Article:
What’s worrying me is that it often seems like policy makers are framing male circumcision as something an individual man can opt for to reduce their risk of HIV.  Here is Michel Kazatchkine, head of the Global Fund to Fight AIDS, Tuberculosis and Malaria, talking about the role of treatment in HIV prevention:

This does not mean that we should tell everyone living with HIV or at risk of being infected to go on antiretroviral treatment and to drop established approaches such as male circumcision, using condoms and encouraging people to avoid risky sexual behaviour.”

This may be just a case of clumsy wording.  However, I recently read a national strategy on male circumcision from sub-saharan Africa, which stated that men undergoing the procedure should be told to use condoms until the wound heals.  It also said men should be advised to use condoms during anal sex “since circumcision does not protect during anal sex”.  As if those are the only circumstances under which condom use is still necessary for circumcised men.

And in this promotional video, the young men getting circumcised say they are becoming “real men”. Condom use is mentioned, but barely. Here’s another.

Circumcision is a big deal.  Male circumcision has certainly spared many countries from serious HIV epidemics.  It is relatively cheap and it is permanent. Policy makers want incremental results at population level, and can live with an approach that reduces susceptibility in a population even if it is not fully protective.  If men are consenting to the procedure then isn’t it fair enough? 

Can men be convinced to get circumcised and to use condoms? Maybe, and there are studies that have shown that, men who get circumcised don’t necessarily “risk compensate” by having more unprotected sex.  But if voluntary circumcision starts being sold to men as an alternative to condom use, that won’t do.  It won’t do because it’s not fully protective of those men. It won’t do because it won’t help people who have anal sex, or women whether they have anal sex or not. It won’t do because sex workers already find it hard enough to convince men to use condoms. It won’t do because millions of people still need treatment, and getting them on treatment in itself could have a huge impact on HIV transmission.  It won’t do because HIV has brought into relief myriad other social problems and human rights violations, and the people that will continue to be at risk if we give up on other means of preventing HIV, are also the most vulnerable.  This is demonstrated by the fact that in countries where most men are circumcised, such as in West Africa, population rates of HIV may be lower than 5% but the percentage of sex workers and men who have sex with men who are infected is often in the ten, twenty, and even thirty percent range.  

This is not a manifesto against male circumcision. As I said above, male circumcision has certainly spared many countries from serious HIV epidemics. But for it to work, it needs to be done in context with other interventions. A lot of policy documents acknowledge this, but I’m not sure we’ve figured out how to do it in practice yet.




I get asked to do stuff because I have some experience developing and managing HIV programmes. It’s a broad field, and while I have a basic understanding of most areas, I focus on a handful of technical themes that I know best. The idea is that a client – an NGO, a UN agency or a government – has some money to develop or evaluate something, and I get asked to help, and if I think I can help I say yes.

It is very rare, however, for me to pitch up and do the job as planned. I’m ok with that, as long as the revised job doesn’t stray out of my comfort zone. But that is not usually the problem. The problem, often, is that I find myself in a morass of different organisations, which ostensibly share the same overall aims (reducing new HIV infections! reducing deaths from HIV!), but all of which have their own unique way of going about it. Some emphasise communities, others emphasise clinical services; others still emphasise gender human rights, cost-effectiveness. Different organisations doing similar things but with different approaches, often slightly reluctant to share information, all wanting to be the game-changers, the innovators, the ones who will hit on the magic bullet. I’m sure I get dragged in to the same dynamic, and lots of energy gets expended on managing the wants and needs of everyone involved, rather than on the actual work.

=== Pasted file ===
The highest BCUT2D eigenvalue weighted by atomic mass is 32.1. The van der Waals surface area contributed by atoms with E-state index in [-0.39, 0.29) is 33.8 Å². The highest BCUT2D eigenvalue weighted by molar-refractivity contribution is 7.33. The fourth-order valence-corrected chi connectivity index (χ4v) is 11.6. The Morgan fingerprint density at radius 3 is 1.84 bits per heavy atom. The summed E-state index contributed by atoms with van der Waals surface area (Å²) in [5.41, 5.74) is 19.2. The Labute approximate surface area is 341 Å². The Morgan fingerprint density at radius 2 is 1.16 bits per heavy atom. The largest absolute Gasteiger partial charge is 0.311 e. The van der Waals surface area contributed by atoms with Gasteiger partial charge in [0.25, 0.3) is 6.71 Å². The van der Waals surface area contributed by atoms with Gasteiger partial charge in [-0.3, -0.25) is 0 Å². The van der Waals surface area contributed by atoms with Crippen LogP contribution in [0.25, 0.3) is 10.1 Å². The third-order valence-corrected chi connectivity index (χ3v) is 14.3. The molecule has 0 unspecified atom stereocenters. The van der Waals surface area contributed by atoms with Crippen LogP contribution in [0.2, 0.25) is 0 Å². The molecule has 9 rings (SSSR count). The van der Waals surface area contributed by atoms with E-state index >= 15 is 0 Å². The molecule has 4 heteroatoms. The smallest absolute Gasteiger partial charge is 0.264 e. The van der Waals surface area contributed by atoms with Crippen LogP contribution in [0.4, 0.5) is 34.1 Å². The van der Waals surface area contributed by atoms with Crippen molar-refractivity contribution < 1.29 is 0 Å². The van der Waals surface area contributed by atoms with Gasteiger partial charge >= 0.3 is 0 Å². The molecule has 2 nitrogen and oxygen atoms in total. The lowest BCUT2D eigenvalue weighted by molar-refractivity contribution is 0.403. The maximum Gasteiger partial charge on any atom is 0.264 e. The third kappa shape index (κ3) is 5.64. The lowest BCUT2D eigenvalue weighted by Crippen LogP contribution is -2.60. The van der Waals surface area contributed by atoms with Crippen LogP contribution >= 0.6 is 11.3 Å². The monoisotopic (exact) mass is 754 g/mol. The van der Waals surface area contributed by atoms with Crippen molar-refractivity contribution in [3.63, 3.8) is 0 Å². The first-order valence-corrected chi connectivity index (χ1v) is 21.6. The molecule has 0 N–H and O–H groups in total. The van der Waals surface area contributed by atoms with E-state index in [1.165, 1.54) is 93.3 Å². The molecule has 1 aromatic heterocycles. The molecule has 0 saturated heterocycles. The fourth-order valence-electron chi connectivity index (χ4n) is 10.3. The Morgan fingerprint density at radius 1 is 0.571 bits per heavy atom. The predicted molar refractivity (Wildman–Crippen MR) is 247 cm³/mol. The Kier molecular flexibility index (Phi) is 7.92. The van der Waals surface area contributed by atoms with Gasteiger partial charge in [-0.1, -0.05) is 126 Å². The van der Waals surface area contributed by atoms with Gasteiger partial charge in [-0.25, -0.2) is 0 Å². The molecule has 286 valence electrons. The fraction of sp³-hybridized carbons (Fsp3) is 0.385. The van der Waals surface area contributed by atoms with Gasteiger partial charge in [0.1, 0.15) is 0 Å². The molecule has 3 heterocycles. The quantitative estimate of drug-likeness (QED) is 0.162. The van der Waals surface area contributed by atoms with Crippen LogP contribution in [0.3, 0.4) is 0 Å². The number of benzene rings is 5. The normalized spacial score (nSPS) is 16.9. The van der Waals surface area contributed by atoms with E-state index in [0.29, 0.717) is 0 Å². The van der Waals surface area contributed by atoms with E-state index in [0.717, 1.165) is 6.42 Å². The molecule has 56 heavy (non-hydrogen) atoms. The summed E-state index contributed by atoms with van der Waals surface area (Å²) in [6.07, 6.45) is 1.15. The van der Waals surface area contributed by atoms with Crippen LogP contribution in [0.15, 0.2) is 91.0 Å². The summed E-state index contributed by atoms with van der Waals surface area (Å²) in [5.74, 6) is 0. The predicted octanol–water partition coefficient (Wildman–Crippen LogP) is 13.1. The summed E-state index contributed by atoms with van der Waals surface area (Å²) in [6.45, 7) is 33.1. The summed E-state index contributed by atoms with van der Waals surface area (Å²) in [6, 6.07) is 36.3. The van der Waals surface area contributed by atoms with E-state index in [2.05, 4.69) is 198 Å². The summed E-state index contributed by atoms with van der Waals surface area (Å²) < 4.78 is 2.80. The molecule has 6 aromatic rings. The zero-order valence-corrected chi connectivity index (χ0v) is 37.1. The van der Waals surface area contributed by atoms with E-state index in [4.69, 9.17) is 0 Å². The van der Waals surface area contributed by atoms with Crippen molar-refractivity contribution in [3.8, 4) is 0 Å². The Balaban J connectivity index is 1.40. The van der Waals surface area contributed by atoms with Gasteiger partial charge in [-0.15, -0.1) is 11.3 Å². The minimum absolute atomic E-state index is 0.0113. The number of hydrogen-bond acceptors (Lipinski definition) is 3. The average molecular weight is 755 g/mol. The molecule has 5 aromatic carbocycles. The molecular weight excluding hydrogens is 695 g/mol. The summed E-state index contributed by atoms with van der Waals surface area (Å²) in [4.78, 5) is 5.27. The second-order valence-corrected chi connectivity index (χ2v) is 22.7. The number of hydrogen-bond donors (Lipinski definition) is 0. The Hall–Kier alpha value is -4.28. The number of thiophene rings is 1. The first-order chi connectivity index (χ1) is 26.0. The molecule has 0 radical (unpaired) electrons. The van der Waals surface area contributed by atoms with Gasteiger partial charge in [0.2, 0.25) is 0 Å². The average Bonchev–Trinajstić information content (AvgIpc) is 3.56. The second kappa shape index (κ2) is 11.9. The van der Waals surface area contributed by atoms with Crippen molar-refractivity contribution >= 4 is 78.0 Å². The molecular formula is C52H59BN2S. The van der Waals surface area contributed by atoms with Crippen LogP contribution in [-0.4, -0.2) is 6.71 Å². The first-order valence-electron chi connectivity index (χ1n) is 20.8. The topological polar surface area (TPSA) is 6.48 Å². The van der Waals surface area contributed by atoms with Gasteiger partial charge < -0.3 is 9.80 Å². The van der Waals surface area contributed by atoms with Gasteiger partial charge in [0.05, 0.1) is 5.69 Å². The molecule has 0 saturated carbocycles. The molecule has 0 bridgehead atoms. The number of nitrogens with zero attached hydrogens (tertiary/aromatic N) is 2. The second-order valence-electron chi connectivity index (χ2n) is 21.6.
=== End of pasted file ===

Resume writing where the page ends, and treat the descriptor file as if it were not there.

At the point in time, about ten years ago, when funding for AIDS really started to take off, I remember watching NGOs and agencies recruiting AIDS advisors and officers, and thinking that it was like a form of nuclear proliferation. Everyone wanted one… and if they had an officer, soon enough they needed funding, programmes, a department… and more advisors to go to those policy meetings they were missing out on, to help set the agenda, to be a player. If they were lucky they might even set up a regional or sub-regional programme, more centres for attracting funding and from which to provide advice. And the more officers, programmes, and departments there are, the smaller the amounts of money are that each has, so they’ve got to work “strategically”. Everyone wants to be the leader of the pack, everyone wants to make a big difference with a small amount of resources.

It’s been about 13 years since I worked in any other sector so I have no idea if this is unique to aid work. Of course, I understand that a lot of work is about dealing with other people. I also understand that coordination and consensus can be overrated, and that plurality is an important way of testing new ideas. But something that almost certainly sets aid apart is that a lot of this jostling originates from outside organisations and individuals – not the people who aid projects are actually for.

Knowhow, new ideas, are all well and good. But it often looks more like organisations trying to preserve their influence; and rooms full of well-paid foreigners (yes, I’m fairly well paid, and I’m foreign – most of the time) spending more time managing each other than coming up with anything particularly new. It’s all very Lords of Poverty.

I think aid, whether in the form of money and advice, can be a great force for good. But I also think we need to get over ourselves a bit. All this synergy and strategy and positioning and beauty pageant stuff means there’s much less energy and fewer resources to really get down to the business of getting stuff done.